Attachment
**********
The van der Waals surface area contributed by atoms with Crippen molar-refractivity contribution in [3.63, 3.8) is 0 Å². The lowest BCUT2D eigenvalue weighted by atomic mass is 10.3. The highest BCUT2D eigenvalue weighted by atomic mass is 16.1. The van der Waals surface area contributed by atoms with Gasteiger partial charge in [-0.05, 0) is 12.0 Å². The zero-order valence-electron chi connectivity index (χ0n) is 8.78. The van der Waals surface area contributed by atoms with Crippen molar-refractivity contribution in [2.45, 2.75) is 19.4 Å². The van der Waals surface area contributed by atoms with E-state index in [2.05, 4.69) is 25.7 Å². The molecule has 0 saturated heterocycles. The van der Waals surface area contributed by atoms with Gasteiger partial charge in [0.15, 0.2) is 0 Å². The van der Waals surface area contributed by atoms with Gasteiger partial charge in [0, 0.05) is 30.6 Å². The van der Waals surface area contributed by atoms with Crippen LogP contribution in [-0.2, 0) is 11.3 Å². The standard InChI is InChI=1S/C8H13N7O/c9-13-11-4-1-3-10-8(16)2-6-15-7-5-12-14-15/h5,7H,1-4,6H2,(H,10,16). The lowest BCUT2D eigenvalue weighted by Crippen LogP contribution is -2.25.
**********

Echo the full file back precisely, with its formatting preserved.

The van der Waals surface area contributed by atoms with Crippen molar-refractivity contribution in [3.63, 3.8) is 0 Å². The lowest BCUT2D eigenvalue weighted by atomic mass is 10.3. The highest BCUT2D eigenvalue weighted by atomic mass is 16.1. The van der Waals surface area contributed by atoms with Gasteiger partial charge in [-0.05, 0) is 12.0 Å². The zero-order valence-electron chi connectivity index (χ0n) is 8.78. The van der Waals surface area contributed by atoms with Crippen molar-refractivity contribution in [2.45, 2.75) is 19.4 Å². The van der Waals surface area contributed by atoms with E-state index in [2.05, 4.69) is 25.7 Å². The molecule has 0 saturated heterocycles. The van der Waals surface area contributed by atoms with Gasteiger partial charge in [0.15, 0.2) is 0 Å². The van der Waals surface area contributed by atoms with Gasteiger partial charge in [0, 0.05) is 30.6 Å². The van der Waals surface area contributed by atoms with Crippen LogP contribution in [-0.2, 0) is 11.3 Å². The standard InChI is InChI=1S/C8H13N7O/c9-13-11-4-1-3-10-8(16)2-6-15-7-5-12-14-15/h5,7H,1-4,6H2,(H,10,16). The lowest BCUT2D eigenvalue weighted by Crippen LogP contribution is -2.25.